In the wild places,
revealing the truth we lost:
we need each other.
In the wild places,
revealing the truth we lost:
we need each other.
Father’s Day in the urban wilderness: Noe and Adam treating me to lunch and a movie in San Francisco. (Adam’s good humor about getting there on crutches made it a fun challenge.)
Favorite line from the movie — The Last Black Man in San Francisco: “You don’t get to hate San Francisco if you haven’t loved San Francisco.”
Undeterred as the
coast is eroding, today
the thistle blossoms.
paths that others cleared, I can
enter and return.
Returning with no
map, I can find a new path
for those who come next.
I rinsed the lunch dishes, put them in the dishwasher, made sure Wendy was okay, checked the time, jumped into the car, drove to a nearby wild area, Purisima Creek Redwoods Preserve, pulled into the last spot in the parking lot, checked the time to calculate how long I could stay, and got out of the car.
Not the same as living in a tent.
As I walked on the trail along the creek, I kept shooting pictures of redwoods, looking for that elusive, iconic image that would capture the essence of the day’s message. I couldn’t find it.
The forest was laughing at me. “You’re acting like a tourist!”
“So what am I supposed to do?” I said.
“How about just sitting?”
“Where you are!”
So I sat. And nothing happened. Until I started noticing things. Wind rustling the tips of branches, the bubbly sound of the stream, the conversations of birds. Carpets of clover, ferns, fallen branches spread out across the forest. And in the late afternoon sunbeams slanting through the tops of the redwoods, energetic circling swarms of tiny insects.
And before I knew what had happened, the whole forest was alive with magic. Wow! When did they sneak this one past me?
Essence of the day’s message: a physical road trip requires one set of practices. A road trip of the imagination requires quite another.
Okay, so now it’s a done deal for me: this year it’s a Road Trip of the Imagination. Home base each day: home. Why? Sometimes your family just needs you.
Daily agenda: Silence. Prayer and meditation. Tea. Writing. Wandering through wild places. A little inner travel; a little outer travel. Care giving as needed. Whatever else emerges. Time to laugh at it all. Gratitude.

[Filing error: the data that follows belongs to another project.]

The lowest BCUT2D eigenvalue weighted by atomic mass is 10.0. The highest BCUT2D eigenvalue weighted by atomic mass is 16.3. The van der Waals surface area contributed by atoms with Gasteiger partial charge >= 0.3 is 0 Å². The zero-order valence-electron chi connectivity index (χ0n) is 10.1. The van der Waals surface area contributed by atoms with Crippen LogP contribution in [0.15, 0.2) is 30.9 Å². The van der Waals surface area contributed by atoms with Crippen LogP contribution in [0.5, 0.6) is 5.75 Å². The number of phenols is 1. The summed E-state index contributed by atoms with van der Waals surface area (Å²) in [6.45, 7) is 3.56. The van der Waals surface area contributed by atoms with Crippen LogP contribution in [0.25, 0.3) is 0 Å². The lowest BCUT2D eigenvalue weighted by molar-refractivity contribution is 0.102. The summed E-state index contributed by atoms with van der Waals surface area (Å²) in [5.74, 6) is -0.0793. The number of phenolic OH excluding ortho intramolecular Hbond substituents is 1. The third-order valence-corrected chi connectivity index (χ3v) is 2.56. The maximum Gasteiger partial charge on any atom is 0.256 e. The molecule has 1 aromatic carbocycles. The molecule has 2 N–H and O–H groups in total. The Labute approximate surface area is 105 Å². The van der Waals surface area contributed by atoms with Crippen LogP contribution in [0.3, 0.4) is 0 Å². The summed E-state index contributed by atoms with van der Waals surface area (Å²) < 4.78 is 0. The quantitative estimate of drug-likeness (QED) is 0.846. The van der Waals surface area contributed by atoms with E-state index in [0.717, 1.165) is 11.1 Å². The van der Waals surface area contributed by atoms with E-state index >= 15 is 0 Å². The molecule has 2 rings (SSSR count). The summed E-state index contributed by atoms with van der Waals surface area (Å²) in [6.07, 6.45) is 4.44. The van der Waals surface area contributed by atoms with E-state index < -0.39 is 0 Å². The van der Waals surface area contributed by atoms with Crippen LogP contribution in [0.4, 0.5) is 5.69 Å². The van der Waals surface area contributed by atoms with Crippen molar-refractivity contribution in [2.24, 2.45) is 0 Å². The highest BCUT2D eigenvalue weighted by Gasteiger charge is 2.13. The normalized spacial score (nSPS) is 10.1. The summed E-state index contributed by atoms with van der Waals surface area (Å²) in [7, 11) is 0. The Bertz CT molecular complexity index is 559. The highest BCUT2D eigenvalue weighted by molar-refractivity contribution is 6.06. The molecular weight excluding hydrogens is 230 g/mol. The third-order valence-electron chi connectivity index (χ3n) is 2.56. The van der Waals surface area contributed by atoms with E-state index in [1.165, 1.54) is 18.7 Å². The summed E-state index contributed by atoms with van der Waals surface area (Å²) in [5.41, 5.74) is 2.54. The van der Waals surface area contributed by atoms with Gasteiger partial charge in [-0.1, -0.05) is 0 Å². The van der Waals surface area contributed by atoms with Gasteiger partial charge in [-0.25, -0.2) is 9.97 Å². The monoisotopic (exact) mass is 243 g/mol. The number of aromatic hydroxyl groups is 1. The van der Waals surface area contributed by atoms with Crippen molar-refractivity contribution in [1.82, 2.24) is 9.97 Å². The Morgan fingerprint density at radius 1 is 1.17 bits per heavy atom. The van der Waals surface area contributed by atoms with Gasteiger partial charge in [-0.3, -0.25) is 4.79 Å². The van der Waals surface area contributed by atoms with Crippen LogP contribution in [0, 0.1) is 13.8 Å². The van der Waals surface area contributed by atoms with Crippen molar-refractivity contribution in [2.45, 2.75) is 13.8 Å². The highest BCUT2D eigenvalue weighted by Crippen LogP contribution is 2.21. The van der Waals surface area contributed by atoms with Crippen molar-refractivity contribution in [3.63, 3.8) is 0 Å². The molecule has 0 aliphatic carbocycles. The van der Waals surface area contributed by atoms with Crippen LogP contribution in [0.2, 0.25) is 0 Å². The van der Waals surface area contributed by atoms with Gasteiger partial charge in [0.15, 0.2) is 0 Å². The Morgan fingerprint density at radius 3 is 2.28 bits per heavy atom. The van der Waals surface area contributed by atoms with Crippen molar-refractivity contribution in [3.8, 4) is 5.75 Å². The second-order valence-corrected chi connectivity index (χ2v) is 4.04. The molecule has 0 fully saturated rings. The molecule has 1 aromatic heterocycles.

I’m recalling a trail I walked last year, that guided me through the redwood forest. I’m still there, still here, still walking.
Your roots are deep and your trunk is strong.
But when the storms howled in,
the ones that blow fiercer each year,
to tear out your branches,
the ones you once spread to shelter your friends,
there was no one to shelter you.
I put my arms around what is left of your trunk,
and feel the life still pulsing in you,
in rhythm with the heartbeats pulsing in me, like prayers.
At the tips of your branches
little green shoots are reaching out toward the sun.
The trip was carefully planned.
Reservations, maps, supplies, appointments.
Then life intervened and shook it all up.
The thrill of not knowing.
The thrill of walking into the fog.
Opening to life,
preparing to let it go,
in the same moment.
I’m restarting this blog after having been on hiatus for a while. Why now?
It’s the timing of three apparently unrelated events that’s leading me to do this:
1) I’ve just completed a piece I was asked to write for ServiceSpace (ServiceSpace.org) that would be nice to publish here;
2) this website, which mysteriously disappeared for a while, just now has mysteriously turned back on;
3) it’s time to start my annual road trip.
Synchronicity? Go figure! So here goes!
Six Lessons (Plus One) from My First Awakin Circle
Have you ever found yourself standing in front of a door with the strange feeling that, if you choose to open it and walk inside, life will never be the same? For me, on a balmy summer evening in 2013 in Santa Clara, California, standing at the front door of the home of Dinesh and Harshida Mehta, I felt that this was one of those moments. I took a deep breath, opened the door, and walked inside.
I was greeted in silence by a man about my age with a calm demeanor and a sweet smile, who put his hands together and bowed to me. This must be Dinesh, I thought. I wasn’t used to being greeted in this way. But I immediately understood his message, so I smiled back, placed my hands together, and bowed to him.
My first Awakin Circle lesson: we share silence here; we acknowledge and honor the divine in each other.
Dinesh silently showed me into the living room. There was a large circle of cushions on the floor, and a few seats on couches and benches against the walls. I felt embarrassed. It had been years since I had sat for any length of time on a cushion on the floor, and imagined it would be quite uncomfortable. On the other hand, who was I to assume the privilege of sitting in one of the comfortable chairs? Dinesh, seeing my dilemma, silently guided me to one of the chairs and invited me to sit.
My second lesson: here we care for each other with kindness and generosity.
What an extraordinary experience that hour of silence was! The mind was wandering to all kinds of places. In the weeks that followed, as I continued to come back week after week, I would gradually come to understand that that was really the point: to learn to observe the wandering mind and emotions without being attached. And to open to something larger. But what was most extraordinary to me, sitting for an hour with a room full of strangers, sharing the space, sharing the silence, sharing the collective energy of which we were all part, was the intimacy. In a way that I hadn’t expected, how connected we all seemed!
My third lesson: the power of simply sitting together in silence.
Then it came time for the circle of sharing. Each week there’s a passage that gets read – eclectically sourced from teachers and people of wisdom around the world – followed by the opportunity for all of us to share our reflections.
There were roughly 50 of us in the room. “How much time do we each have?” the circle anchor asked. “53 seconds!” said Hafiz, smiling.